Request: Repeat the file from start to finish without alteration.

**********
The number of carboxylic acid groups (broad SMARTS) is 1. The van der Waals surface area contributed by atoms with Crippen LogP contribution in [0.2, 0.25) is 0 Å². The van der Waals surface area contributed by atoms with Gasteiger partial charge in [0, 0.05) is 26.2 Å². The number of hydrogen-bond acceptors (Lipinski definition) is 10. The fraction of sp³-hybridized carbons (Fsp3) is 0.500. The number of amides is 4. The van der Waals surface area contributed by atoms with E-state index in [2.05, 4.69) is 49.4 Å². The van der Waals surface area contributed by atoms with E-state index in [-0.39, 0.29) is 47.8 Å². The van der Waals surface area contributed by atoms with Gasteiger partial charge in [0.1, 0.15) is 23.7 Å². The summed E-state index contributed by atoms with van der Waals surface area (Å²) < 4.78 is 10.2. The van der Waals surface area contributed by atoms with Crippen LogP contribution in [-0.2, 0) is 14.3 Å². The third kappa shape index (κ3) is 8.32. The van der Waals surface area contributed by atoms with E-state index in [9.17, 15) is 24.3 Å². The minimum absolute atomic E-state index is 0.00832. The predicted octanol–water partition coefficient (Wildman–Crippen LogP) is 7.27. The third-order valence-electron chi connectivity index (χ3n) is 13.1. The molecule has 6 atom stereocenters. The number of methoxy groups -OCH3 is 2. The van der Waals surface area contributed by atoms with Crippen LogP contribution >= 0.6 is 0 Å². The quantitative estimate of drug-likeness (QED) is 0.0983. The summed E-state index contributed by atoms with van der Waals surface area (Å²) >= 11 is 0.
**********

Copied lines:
The number of carboxylic acid groups (broad SMARTS) is 1. The van der Waals surface area contributed by atoms with Crippen LogP contribution in [0.2, 0.25) is 0 Å². The van der Waals surface area contributed by atoms with Gasteiger partial charge in [0, 0.05) is 26.2 Å². The number of hydrogen-bond acceptors (Lipinski definition) is 10. The fraction of sp³-hybridized carbons (Fsp3) is 0.500. The number of amides is 4. The van der Waals surface area contributed by atoms with E-state index in [2.05, 4.69) is 49.4 Å². The van der Waals surface area contributed by atoms with E-state index in [-0.39, 0.29) is 47.8 Å². The van der Waals surface area contributed by atoms with Gasteiger partial charge in [0.1, 0.15) is 23.7 Å². The summed E-state index contributed by atoms with van der Waals surface area (Å²) < 4.78 is 10.2. The van der Waals surface area contributed by atoms with Crippen LogP contribution in [-0.2, 0) is 14.3 Å². The third kappa shape index (κ3) is 8.32. The van der Waals surface area contributed by atoms with E-state index in [9.17, 15) is 24.3 Å². The minimum absolute atomic E-state index is 0.00832. The predicted octanol–water partition coefficient (Wildman–Crippen LogP) is 7.27. The third-order valence-electron chi connectivity index (χ3n) is 13.1. The molecule has 6 atom stereocenters. The number of methoxy groups -OCH3 is 2. The van der Waals surface area contributed by atoms with Crippen LogP contribution >= 0.6 is 0 Å². The quantitative estimate of drug-likeness (QED) is 0.0983. The summed E-state index contributed by atoms with van der Waals surface area (Å²) >= 11 is 0.